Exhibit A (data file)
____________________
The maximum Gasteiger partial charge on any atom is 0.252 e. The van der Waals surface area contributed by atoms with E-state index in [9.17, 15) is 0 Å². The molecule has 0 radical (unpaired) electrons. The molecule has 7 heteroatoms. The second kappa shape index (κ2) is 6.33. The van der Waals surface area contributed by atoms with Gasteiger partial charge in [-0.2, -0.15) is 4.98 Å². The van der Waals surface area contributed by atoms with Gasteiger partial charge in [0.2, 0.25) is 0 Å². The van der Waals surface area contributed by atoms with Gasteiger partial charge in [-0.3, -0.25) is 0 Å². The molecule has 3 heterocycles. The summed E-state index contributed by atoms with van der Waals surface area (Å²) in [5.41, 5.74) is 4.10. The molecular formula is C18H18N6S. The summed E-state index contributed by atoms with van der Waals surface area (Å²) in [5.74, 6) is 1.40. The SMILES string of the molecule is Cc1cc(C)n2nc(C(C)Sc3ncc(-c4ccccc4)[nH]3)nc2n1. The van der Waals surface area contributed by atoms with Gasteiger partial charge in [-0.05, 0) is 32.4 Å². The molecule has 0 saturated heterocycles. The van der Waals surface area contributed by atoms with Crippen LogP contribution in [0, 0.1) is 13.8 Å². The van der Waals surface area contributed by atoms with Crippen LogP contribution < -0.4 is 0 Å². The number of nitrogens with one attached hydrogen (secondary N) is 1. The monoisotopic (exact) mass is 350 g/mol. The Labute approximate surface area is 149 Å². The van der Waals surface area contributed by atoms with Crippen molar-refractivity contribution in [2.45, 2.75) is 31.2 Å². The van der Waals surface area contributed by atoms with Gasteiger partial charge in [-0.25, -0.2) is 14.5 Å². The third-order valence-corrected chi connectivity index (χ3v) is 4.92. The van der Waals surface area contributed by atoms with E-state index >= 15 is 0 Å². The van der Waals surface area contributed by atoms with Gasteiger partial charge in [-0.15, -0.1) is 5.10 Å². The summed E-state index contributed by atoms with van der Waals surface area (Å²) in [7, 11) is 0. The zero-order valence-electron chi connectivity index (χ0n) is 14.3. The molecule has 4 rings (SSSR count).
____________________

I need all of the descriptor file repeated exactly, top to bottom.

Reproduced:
The maximum Gasteiger partial charge on any atom is 0.252 e. The van der Waals surface area contributed by atoms with E-state index in [9.17, 15) is 0 Å². The molecule has 0 radical (unpaired) electrons. The molecule has 7 heteroatoms. The second kappa shape index (κ2) is 6.33. The van der Waals surface area contributed by atoms with Gasteiger partial charge in [-0.2, -0.15) is 4.98 Å². The van der Waals surface area contributed by atoms with Gasteiger partial charge in [0.2, 0.25) is 0 Å². The van der Waals surface area contributed by atoms with Gasteiger partial charge in [-0.3, -0.25) is 0 Å². The molecule has 3 heterocycles. The summed E-state index contributed by atoms with van der Waals surface area (Å²) in [5.41, 5.74) is 4.10. The molecular formula is C18H18N6S. The summed E-state index contributed by atoms with van der Waals surface area (Å²) in [5.74, 6) is 1.40. The SMILES string of the molecule is Cc1cc(C)n2nc(C(C)Sc3ncc(-c4ccccc4)[nH]3)nc2n1. The van der Waals surface area contributed by atoms with Gasteiger partial charge in [-0.05, 0) is 32.4 Å². The molecule has 0 saturated heterocycles. The van der Waals surface area contributed by atoms with Crippen LogP contribution in [0, 0.1) is 13.8 Å². The van der Waals surface area contributed by atoms with Crippen LogP contribution < -0.4 is 0 Å². The number of nitrogens with one attached hydrogen (secondary N) is 1. The monoisotopic (exact) mass is 350 g/mol. The Labute approximate surface area is 149 Å². The van der Waals surface area contributed by atoms with Crippen molar-refractivity contribution in [2.45, 2.75) is 31.2 Å². The van der Waals surface area contributed by atoms with Gasteiger partial charge in [-0.25, -0.2) is 14.5 Å². The third-order valence-corrected chi connectivity index (χ3v) is 4.92. The van der Waals surface area contributed by atoms with E-state index >= 15 is 0 Å². The van der Waals surface area contributed by atoms with Gasteiger partial charge in [-0.15, -0.1) is 5.10 Å². The summed E-state index contributed by atoms with van der Waals surface area (Å²) in [7, 11) is 0. The zero-order valence-electron chi connectivity index (χ0n) is 14.3. The molecule has 4 rings (SSSR count).